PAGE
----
“I love the lotus because while growing from mud, it is unstained,” wrote Confucian scholar Zhou Dunyi.
So it is for the eponymous Lotus, the ‘working girl’ and heroine of Zhang Lijia’s debut novel. Set in the outskirts of Shenzhen at the turn of the millennium, Lotus follows a young massage parlor sex worker as she seeks to carve out a better life for herself and her family.
Luo Xiangzhu (Lotus is her parlor name) is a sweet, hardworking and, at times, naïve 23 year old. Both “tough and vulnerable at the same time,” the young woman works to send money back to her family in rural Sichuan while attracting attention from multiple suitors over the course of the novel.
One suitor is the story’s other principal narrator, Bing. The older freelance photographer becomes acquainted with Lotus and her friends after he shoots them for a photo documentary about working girls. The book follows the two characters as they intertwine and eventually leave a lasting impression on one another.
A familiar tale, perhaps. But this isn’t a simple case of a ‘meet cute’ narrative (see: Pretty Woman). Zhang covers a lot of ground, with the Moonflower Massage Parlor acting as a microcosm for the country and the issues it faces.
As well as providing a window into China’s sex industry, we also see, through Lotus’ situation and her relationship with Bing, the gap between rural and urban China – and between men and women. Bing’s chapters, meanwhile, reveal the divorcee’s former life in Beijing, where he was once an idealistic student, and his exposure to corruption as a one-time businessman in Shenzhen.
It’s an entertaining read, peppered with Chinese proverbs, memorably named characters (such as the elusive ‘Funny Eye’ and fawning ‘Family Treasure’) and plenty of sex, naturally.
Throughout the book, Zhang’s prose shows little restraint. This is both a blessing and a curse. Everything is described in exhaustive detail, making the reader feel ever present, a silent observer of a perfectly conjured scene.
The women’s ‘parlor room talk’ is at once candid and heartbreaking (the women go from comparing clients’ appendages to bemoaning having to do such work in the first place), highlighted beautifully by Zhang’s descriptions, including a lovely scene where the girls eat sunflower seeds: “the lipstick-stained husks snowed down on the pavement.”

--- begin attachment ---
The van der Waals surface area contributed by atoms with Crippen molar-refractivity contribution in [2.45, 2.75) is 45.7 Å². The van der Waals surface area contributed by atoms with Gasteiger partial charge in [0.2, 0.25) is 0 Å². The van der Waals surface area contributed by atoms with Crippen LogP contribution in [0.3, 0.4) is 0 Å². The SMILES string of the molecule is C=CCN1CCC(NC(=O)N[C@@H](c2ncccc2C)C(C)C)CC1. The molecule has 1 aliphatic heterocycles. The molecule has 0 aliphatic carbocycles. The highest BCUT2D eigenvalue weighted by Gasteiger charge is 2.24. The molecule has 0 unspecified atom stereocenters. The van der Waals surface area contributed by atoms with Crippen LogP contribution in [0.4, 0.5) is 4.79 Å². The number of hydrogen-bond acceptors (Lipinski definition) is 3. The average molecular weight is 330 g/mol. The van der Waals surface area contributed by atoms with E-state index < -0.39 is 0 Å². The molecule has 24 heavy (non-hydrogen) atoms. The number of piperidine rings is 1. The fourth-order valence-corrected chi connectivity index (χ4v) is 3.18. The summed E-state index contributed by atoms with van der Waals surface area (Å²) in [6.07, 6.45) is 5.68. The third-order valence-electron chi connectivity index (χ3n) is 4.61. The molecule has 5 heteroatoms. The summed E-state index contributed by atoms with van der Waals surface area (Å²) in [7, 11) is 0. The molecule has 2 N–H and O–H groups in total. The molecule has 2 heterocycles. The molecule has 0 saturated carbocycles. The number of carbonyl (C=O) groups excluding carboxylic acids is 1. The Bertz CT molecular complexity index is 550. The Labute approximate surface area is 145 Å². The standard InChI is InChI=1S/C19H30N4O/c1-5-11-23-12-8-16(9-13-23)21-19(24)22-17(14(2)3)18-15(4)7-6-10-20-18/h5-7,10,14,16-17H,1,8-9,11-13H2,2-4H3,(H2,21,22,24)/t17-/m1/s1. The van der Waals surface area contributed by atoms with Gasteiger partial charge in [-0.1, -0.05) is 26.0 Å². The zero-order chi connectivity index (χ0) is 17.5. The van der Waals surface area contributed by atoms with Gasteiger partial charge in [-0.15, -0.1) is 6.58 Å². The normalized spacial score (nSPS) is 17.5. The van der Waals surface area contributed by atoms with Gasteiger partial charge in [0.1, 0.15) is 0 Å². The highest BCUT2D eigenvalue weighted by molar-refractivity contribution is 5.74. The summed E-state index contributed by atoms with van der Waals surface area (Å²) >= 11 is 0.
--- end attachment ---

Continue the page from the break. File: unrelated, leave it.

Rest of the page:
Yet at times, over a sprawling 366 pages, the book feels a little bloated. This is especially noticeable in Bing’s sections, which may be down to the fact that he’s just not as likeable as Lotus, despite being as fully-formed a character.
The real joy of Lotus is seeing the title character grow into an independent woman, as she frees herself from guilt and self-doubt to forge a path away from the parlor. In the end it is Lotus’ relationships with her friends and family that provide nourishment, rather than her romantic liaisons.
Inspired by her grandmother’s deathbed revelation of being a former ‘flower girl’ (a euphemism, FYI), Zhang has conducted painstaking research into China’s red-light districts, including those in Shenzhen, Dongguan and Beijing. Aside from interviewing women working in the industry, Zhang also volunteered at an NGO devoted to helping female sex workers in northern China.
The attention to detail and authenticity evident in Lotus is testament to Zhang fully embracing her illicit cast and the world they inhabit.
Lotus is published by Henry Holt and Co. and is available on Amazon.